Linear regression is amongst the simplest supervised learning techniques that you will come across in machine learning. Multiple linear regression follows pretty much the same concept of simple linear regression, however, there is one major difference here – multiple input features as compared to just a single one in simple linear regression.

Today, we will dive into it and see how we can implement multiple linear regression from scratch. Here’s how the blog will be organized:

- · Introduction to Multiple Linear Regression
- · Mathematical Concepts Beneath Multiple Linear Regression
- · Implementation from Scratch
- · Scikit-Learn Implementation
- · Wrap-Up

**Note**: The notebook and dataset for this tutorial can be found on my GitHub here.

**Introduction to Multiple Linear Regression**

As already mentioned, the underlying concept is quite similar to simple linear regression. The only difference is that it can handle multiple input features instead of just a single one. That’s the reason why multiple linear regression is often used in practical situations since they often consist of multiple features.

Here are some of the requirements/assumptions of the algorithm:

- ·
**Linear Assumption**– the relationship between the input and output variables is linear - ·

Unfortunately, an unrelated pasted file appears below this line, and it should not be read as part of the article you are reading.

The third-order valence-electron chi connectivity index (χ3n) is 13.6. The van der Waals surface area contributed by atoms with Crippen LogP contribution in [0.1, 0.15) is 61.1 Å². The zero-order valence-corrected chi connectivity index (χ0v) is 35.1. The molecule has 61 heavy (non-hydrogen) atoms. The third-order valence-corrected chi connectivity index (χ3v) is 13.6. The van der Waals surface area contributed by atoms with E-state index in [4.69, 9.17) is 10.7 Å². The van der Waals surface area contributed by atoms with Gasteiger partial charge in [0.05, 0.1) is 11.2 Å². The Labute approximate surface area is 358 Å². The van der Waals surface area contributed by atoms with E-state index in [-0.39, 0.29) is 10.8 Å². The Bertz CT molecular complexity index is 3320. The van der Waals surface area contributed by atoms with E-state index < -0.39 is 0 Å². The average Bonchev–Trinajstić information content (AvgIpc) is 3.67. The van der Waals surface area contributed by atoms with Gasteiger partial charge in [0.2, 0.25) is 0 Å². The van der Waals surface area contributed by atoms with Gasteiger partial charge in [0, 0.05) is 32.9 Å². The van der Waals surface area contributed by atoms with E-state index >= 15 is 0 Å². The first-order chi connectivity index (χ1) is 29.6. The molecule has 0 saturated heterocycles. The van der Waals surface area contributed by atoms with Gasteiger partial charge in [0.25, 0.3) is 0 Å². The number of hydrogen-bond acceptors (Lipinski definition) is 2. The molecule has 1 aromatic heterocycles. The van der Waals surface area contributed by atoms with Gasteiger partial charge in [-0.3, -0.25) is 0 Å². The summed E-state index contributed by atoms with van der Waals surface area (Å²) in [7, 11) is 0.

**No Noise**– the variables do not contain noise; so highly affected by outliers - ·
**No Collinearity**– overfitting can occur if variables are correlated - ·
**Normal Distribution**– more accurate predictions if variables are normally distributed - ·
**Rescaled Inputs**– scaled inputs are used to make the predictions more accurate

When you train a multiple linear regression model, you are basically trying to figure out the best possible coefficients for the equation of a straight line, that will fit on the given dataset. These variables are calculated iteratively using **gradient descent**.

Gradient Descent calculates the derivates of each coefficient and iteratively updates them, according to the learning parameters you set. Learning rate determines how big of a step you take towards the optimal value. So, a lower learning rate could make the process slower while a higher one may be prone to miss best values.

**Mathematical Concepts Beneath Multiple Linear Regression**

The mathematical equation we’re dealing with here is quite simple, merely the equation of a line. However, the process might not be as simple.

Now is when it gets a little complicated. There is no single coefficient for the slope, instead, there’s an entire matrix which we denote as *w* – stands for weights. A single intercept value exists which is denoted as *b* – stands for bias.